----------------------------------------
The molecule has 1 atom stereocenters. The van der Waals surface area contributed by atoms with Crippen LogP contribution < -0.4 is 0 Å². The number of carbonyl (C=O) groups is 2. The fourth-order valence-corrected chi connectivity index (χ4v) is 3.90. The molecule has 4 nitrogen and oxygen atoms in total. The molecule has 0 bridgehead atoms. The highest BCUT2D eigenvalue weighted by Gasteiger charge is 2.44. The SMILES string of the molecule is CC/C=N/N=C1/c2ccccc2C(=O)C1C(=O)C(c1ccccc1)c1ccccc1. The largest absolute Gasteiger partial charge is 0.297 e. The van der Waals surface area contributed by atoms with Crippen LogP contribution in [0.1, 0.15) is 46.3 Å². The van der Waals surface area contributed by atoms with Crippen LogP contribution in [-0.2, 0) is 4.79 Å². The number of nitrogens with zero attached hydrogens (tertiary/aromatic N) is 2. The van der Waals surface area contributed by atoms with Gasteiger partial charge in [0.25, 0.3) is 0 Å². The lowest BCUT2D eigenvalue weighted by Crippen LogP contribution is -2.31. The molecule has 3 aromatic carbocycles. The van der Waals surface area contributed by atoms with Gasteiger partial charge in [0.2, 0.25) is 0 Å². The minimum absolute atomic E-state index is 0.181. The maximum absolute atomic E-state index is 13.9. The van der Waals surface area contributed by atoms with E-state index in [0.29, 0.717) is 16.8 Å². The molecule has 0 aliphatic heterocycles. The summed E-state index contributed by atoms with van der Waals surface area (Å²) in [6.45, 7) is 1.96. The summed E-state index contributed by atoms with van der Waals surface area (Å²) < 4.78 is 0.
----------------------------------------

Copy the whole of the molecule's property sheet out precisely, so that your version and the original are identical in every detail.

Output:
The molecule has 1 atom stereocenters. The van der Waals surface area contributed by atoms with Crippen LogP contribution < -0.4 is 0 Å². The number of carbonyl (C=O) groups is 2. The fourth-order valence-corrected chi connectivity index (χ4v) is 3.90. The molecule has 4 nitrogen and oxygen atoms in total. The molecule has 0 bridgehead atoms. The highest BCUT2D eigenvalue weighted by Gasteiger charge is 2.44. The SMILES string of the molecule is CC/C=N/N=C1/c2ccccc2C(=O)C1C(=O)C(c1ccccc1)c1ccccc1. The largest absolute Gasteiger partial charge is 0.297 e. The van der Waals surface area contributed by atoms with Crippen LogP contribution in [0.1, 0.15) is 46.3 Å². The van der Waals surface area contributed by atoms with Crippen LogP contribution in [-0.2, 0) is 4.79 Å². The number of nitrogens with zero attached hydrogens (tertiary/aromatic N) is 2. The van der Waals surface area contributed by atoms with Gasteiger partial charge in [0.25, 0.3) is 0 Å². The lowest BCUT2D eigenvalue weighted by Crippen LogP contribution is -2.31. The molecule has 3 aromatic carbocycles. The van der Waals surface area contributed by atoms with Gasteiger partial charge in [0.2, 0.25) is 0 Å². The minimum absolute atomic E-state index is 0.181. The maximum absolute atomic E-state index is 13.9. The van der Waals surface area contributed by atoms with E-state index in [0.29, 0.717) is 16.8 Å². The molecule has 0 aliphatic heterocycles. The summed E-state index contributed by atoms with van der Waals surface area (Å²) in [6.45, 7) is 1.96. The summed E-state index contributed by atoms with van der Waals surface area (Å²) < 4.78 is 0.